Natalia Gorbanevskaya visits Prague to launch Czech version of her book Red Square at Noon

Natalia Gorbanevskaya, photo: Dmitry Kuzmin, CC 3.0 license

Late last month the Czech literary world finally paid its due to Natalia Gorbanevskaya a Russian poet, translator and civil rights activist who in 1968 risked her life to voice her opposition to the Soviet-led invasion of Czechoslovakia. More than 40 years after her brave deed her book Red Square at Noon reflecting the events was finally published in Czech.

Natalia Gorbanevskaya,  photo: Dmitry Kuzmin,  CC 3.0 license
On August 25th, just four days after Russian tanks rolled through Prague to crush the Prague Spring reform movement, eight brave Russians gathered in Moscow’s Red Square to protest against the invasion, unfurling banners that read “Hands off Czechoslovakia!” and “Shame to the Invaders!”. They were academic Konstantin Babitski, student Tatiana Bayeva, philosopher Larisa Bogoraz, poet Vadim Delone, manual worker Vladimir Dremliuga, mathematician Pavel Litvinov, critic Viktor Faynberg and Natalya Gorbanevskaya a young mother of two pushing a pram with her 3-month-old-baby and waving the Czechoslovak flag. Their protest was short-lived. The square was full of secret police in plainclothes – paradoxically in expectation of the then Czechoslovak government delegation which had been summoned to the Kremlin. They cracked down on the group and Natalya Gorbanevskaya was the only one of the dissenters who was later released because of her children. In a letter that was later smuggled to Czechoslovakia Gorbanevskaya recalls hearing the police blow their whistles and then they were upon the group knocking Faynberg’s teeth in and beating Litvinov over the head.

As a young mother Natalya Gorbanevskaya was not tried with the others but continued to agitate on their behalf and wrote an account of their trial in a book called Red Square at Noon. In it she explains what drove the group to protest against the invasion, the treatment they received at the hands of the police and the trial that followed.

Photo: Czech Television
In an interview for Czech Television last week Gorbanevskaya said she herself had been driven by a sense of shame for her country that she could not ignore.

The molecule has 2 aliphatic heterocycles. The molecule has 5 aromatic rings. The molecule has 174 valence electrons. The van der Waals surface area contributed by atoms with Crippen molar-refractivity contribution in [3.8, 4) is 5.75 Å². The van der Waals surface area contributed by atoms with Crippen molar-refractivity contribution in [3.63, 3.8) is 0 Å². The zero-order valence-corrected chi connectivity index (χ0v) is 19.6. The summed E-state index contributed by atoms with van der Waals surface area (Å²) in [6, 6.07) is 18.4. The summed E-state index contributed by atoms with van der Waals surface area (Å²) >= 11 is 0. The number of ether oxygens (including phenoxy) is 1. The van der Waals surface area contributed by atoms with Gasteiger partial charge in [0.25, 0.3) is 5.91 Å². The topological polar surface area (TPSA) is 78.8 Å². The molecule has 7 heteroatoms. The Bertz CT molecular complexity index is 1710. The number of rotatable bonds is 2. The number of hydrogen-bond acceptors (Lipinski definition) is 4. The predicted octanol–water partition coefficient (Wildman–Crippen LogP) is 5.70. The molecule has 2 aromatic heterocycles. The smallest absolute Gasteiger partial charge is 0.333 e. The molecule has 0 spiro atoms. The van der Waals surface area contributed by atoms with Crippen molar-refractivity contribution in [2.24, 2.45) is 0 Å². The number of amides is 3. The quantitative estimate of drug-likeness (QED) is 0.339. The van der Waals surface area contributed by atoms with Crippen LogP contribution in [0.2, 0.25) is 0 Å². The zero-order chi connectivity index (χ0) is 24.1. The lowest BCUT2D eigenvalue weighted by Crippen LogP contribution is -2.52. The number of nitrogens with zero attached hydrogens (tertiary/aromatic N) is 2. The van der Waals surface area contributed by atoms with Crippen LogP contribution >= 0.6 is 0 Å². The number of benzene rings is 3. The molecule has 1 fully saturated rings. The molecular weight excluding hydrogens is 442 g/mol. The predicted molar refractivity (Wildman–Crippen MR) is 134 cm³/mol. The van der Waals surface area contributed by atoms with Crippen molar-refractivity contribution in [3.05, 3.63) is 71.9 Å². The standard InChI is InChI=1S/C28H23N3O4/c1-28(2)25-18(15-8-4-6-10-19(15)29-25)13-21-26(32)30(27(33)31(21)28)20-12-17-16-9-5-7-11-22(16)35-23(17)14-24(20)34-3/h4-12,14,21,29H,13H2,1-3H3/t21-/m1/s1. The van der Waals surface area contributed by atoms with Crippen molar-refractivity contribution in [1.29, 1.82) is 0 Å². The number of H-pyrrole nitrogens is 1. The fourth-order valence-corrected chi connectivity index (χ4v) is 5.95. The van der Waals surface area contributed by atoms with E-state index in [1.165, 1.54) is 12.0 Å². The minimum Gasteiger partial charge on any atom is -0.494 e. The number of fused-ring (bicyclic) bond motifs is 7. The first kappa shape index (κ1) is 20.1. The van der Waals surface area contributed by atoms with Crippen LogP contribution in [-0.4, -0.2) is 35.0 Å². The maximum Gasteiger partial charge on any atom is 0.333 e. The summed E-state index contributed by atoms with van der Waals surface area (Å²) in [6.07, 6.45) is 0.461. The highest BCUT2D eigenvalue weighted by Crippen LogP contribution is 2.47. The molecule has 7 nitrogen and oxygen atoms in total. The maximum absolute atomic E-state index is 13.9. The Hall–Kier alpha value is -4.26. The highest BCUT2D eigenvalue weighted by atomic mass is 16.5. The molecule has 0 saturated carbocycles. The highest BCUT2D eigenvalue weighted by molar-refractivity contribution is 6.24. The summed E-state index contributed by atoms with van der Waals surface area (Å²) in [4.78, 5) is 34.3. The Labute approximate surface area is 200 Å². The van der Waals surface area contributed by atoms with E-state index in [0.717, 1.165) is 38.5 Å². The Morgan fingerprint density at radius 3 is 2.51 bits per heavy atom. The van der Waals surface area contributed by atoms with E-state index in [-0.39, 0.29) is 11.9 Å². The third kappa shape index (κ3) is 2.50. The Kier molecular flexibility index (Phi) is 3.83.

“I was driven by a sense of shame. And I can tell you that there was never a moment in my life when I regretted my decision. For five minutes of freedom on Red Square we were ready to spend years in prison. That was a sentiment we all shared.”

Since the others were locked up in prison or psychiatric institutions Natalya Gorbanevskaya used her freedom to speak on their behalf, compiling a testimony of what happened with the help of friends and relatives who attended the trial and collected newspaper clippings. The book was finished shortly before her own arrest in December of 1969. Natalia Gorbanevskaya was sentenced, found to be mentally ill and placed in a psychiatric prison hospital—first in Moscow, then in Kazan where she was kept on drugs.

In the meantime another brave woman, a young student from Czechoslovakia, helped smuggle the manuscript to Prague. Now a journalist, Jana Klusáková recalls how she managed to do that.

“I was wearing this big maternity skirt that had large pockets and I had slipped the microfilm into the pocket of my skirt.”

Russian tanks in Prague in 1968,  photo: Dušan Neumann,  Wikimedia Commons
From Prague the book travelled undercover to Germany thanks to documentary film maker Jan Špáta.

In 1972 Natalia Gorbanevskaya was released and three years later she emigrated to Paris where she wrote poetry and articles that focussed on the human rights situation in the former Soviet Union.

In 2008 she visited Prague to attend the Prague Writers Festival and was presented with the Spiros Vergos Prize for Freedom of Expression. She also became close friends with Jana Klusáková who smuggled the manuscript of her book to Prague. Last week the two embraced as old friends with Gorbanevskaya insisting on giving Klusáková her due for smuggling the book out of Russia. She signed the first copy of the Czech version of her book for her friend adding a message of love and gratitude for her courage.

The Czech version of Red Square at Noon called simply Poledne (At Noon) has come out twenty-three years after the Velvet Revolution and more than 40 years after it was published in the West. Critics say the 23 years it took to get the book published is in sharp contrast with the speed with which it was smuggled from Russia to Czechoslovakia in 1969. Asked whether she feels bad about that Natalya Gorbanevskaya told Czech Television the book had fulfilled its purpose.

Jana Klusáková,  photo: Alžběta Švarcová
“You know the important thing is that the book was smuggled from Russia to Czechoslovakia in 1969. Jana Klusaková smuggled it out on a micro film and then it was smuggled to the West. The same goes with regard to a letter I wrote about our protests against the Russian led invasion. We felt ashamed of what Russia did and it was very important for us to know that people in this country knew that, that not all Russians approved of what happened. The message reached Czechoslovakia then and that was of the utmost importance. Of course now there are young people who know little about those days and I am glad that they too can now read this testimony.”

Today Natalya Gorbanevskaya lives in Paris but makes frequent visits to Russia. Although she is vocal in support of freedom and human rights around the world, the situation in her homeland remains a primary concern. Most recently she has led calls for the release of the jailed activists from the Russian punk group Pussy Riot.